This is the second post of a two-part series addressing possible free-agent signings for the Cubs entering the 2013 season. This article addresses FA position players, the first article covers FA pitchers…
The Cubs have several key holes to fill around the diamond this winter in hopes of fielding a more competitive team in 2013. For starters, there’s a gaping hole at third base. The outfield is thin and so is the catching depth.
Although the Cubs recently added some quality and promising prospects to its lower-level minor leagues, most of these guys are years away from reaching the majors, if in fact, they even make it that far.
That means the Cubs will need to forgo the in-house options in favor of the free agent route. And as I mentioned in Part One: Chicago will be targeting mid-level FA to supplement its big league depth.
Below is a list of several FA the Cubs could sign this offseason to help transition the team from pretender to contender. (Player age listed in parenthesis)
-Ronny Paulino (32): A career journeyman behind the dish. His eight-years in the bigs have seen him play anywhere from 133-games in a season to just 20-games with the Orioles this year before being outrighted to Triple-A in July. Like so many of his peers, Paulino’s defense has kept in the league more than his bat: career .272/.324/.376. But for $1M or less, Paulino’s a likeable fill-gap option to complement Welington Castillo and Steve Clevenger.
The thing to keep in mind about the crop of free-agent third basemen is that it’s largely comprised of guys on the very back end of their careers. Basically, the pickings are slim, at best.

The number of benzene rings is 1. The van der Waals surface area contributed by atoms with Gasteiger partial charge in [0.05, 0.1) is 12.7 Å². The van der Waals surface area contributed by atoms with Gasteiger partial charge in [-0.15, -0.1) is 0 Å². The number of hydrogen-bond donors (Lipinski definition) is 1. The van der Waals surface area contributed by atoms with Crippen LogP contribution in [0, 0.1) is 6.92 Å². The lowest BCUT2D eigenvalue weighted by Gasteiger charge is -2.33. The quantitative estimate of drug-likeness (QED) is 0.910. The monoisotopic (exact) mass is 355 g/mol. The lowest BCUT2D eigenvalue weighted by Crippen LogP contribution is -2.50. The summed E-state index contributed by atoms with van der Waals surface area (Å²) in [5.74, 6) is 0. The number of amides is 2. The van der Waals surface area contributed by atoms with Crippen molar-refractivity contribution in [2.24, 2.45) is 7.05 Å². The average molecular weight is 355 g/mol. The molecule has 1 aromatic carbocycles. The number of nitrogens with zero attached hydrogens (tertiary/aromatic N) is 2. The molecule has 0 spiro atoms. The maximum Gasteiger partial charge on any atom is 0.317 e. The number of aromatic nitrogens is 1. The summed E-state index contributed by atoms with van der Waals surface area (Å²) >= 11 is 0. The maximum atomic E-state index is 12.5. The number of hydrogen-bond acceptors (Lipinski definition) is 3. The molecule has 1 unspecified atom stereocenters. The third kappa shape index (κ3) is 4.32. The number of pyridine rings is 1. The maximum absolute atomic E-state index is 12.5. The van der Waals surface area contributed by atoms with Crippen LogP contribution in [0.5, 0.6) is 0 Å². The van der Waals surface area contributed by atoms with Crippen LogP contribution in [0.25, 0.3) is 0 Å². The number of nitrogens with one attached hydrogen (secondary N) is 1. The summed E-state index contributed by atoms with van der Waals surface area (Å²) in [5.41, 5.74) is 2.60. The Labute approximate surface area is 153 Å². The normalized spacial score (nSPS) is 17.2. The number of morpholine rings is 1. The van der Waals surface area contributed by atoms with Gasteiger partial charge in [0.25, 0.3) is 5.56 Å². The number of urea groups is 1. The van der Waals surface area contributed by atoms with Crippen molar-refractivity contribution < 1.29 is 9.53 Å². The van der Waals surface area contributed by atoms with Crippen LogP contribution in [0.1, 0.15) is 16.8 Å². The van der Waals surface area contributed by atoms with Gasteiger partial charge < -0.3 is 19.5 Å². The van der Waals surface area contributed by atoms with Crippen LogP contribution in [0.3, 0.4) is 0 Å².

-Maicer Izturis (32): It’s virtually a lock Josh Vitters will begin next season at Triple-A Iowa (.093/.148/.200). Bringing back Ian Stewart, if healthy, could be one option, but why waste money on Stewart’s untapped potential if the Cubs can land a more proven veteran like Izturis? Although Macier is only a slightly above-average fielder, he does bring the ability to play multiple infield positions, which he’s done for the better part of his nine-year career (3B: 290 games, 2B: 242 games & SS: 191 games). He’s not the ideal power-bat you want at a corner infield position, averaging 7 HR & 60 RBI over 162-games, but he is an automatic upgrade over Vitters and Stewart, with a price tag well within reason of $3-4M. That’s also an affordable insurance policy if Castro or Barney were to be lost for any length of time due to injury.
Almora, Jackson & Soler has a nice ring to it, but who knows if that day will ever come for the Cubs’ outfield. What we do know is that won’t happen in 2013. Jackson, of course, is no guarantee himself to be on the Opening Day roster next season. Almora and Soler, meanwhile, are at least two years away from making their big league debuts. Even if BJax makes the team out of spring training, this outfield still needs some depth. And am I the only one getting the feeling Alfonso Soriano is as good as gone this winter?
-BJ Upton (28): Hard to believe Upton is already in his eighth season with Tampa Bay, and even harder to believe we’re still waiting for his break-out year offensively. But what Upton has accomplished with the Rays is far better than what the Cubs currently have in its outfield. Despite not delivering on his ever-expected break-out season, Upton still averages 20 HR & 75 RBI per season. And since transitioning from SS to 3B to LF to CF (2008), Upton has also grown better defensively along the way.